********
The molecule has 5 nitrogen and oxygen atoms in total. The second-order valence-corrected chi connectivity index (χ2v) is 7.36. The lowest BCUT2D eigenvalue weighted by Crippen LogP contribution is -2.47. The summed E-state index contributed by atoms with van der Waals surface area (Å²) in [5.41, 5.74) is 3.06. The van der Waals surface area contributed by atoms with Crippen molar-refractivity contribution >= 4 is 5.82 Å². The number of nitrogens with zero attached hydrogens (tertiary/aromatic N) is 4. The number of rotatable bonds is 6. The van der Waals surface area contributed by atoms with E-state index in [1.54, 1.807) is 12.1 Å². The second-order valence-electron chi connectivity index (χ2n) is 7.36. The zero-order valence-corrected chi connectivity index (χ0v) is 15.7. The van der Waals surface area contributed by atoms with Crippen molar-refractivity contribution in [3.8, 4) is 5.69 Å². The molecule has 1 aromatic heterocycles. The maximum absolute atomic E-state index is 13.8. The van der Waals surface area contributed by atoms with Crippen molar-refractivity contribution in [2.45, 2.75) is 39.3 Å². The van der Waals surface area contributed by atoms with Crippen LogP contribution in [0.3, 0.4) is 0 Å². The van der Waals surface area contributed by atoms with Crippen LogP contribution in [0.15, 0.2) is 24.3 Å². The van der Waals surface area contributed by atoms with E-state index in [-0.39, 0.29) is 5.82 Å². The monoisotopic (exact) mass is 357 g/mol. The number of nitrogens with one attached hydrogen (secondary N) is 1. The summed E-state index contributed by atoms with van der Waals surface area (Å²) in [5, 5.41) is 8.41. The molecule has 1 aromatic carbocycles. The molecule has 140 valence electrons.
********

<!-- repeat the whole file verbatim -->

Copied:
The molecule has 5 nitrogen and oxygen atoms in total. The second-order valence-corrected chi connectivity index (χ2v) is 7.36. The lowest BCUT2D eigenvalue weighted by Crippen LogP contribution is -2.47. The summed E-state index contributed by atoms with van der Waals surface area (Å²) in [5.41, 5.74) is 3.06. The van der Waals surface area contributed by atoms with Crippen molar-refractivity contribution >= 4 is 5.82 Å². The number of nitrogens with zero attached hydrogens (tertiary/aromatic N) is 4. The number of rotatable bonds is 6. The van der Waals surface area contributed by atoms with E-state index in [1.54, 1.807) is 12.1 Å². The second-order valence-electron chi connectivity index (χ2n) is 7.36. The zero-order valence-corrected chi connectivity index (χ0v) is 15.7. The van der Waals surface area contributed by atoms with Crippen molar-refractivity contribution in [3.8, 4) is 5.69 Å². The molecule has 1 aromatic heterocycles. The maximum absolute atomic E-state index is 13.8. The van der Waals surface area contributed by atoms with Crippen molar-refractivity contribution in [2.45, 2.75) is 39.3 Å². The van der Waals surface area contributed by atoms with Crippen LogP contribution in [0.3, 0.4) is 0 Å². The van der Waals surface area contributed by atoms with Crippen LogP contribution in [0.15, 0.2) is 24.3 Å². The van der Waals surface area contributed by atoms with E-state index in [-0.39, 0.29) is 5.82 Å². The monoisotopic (exact) mass is 357 g/mol. The number of nitrogens with one attached hydrogen (secondary N) is 1. The summed E-state index contributed by atoms with van der Waals surface area (Å²) in [5, 5.41) is 8.41. The molecule has 1 aromatic carbocycles. The molecule has 140 valence electrons.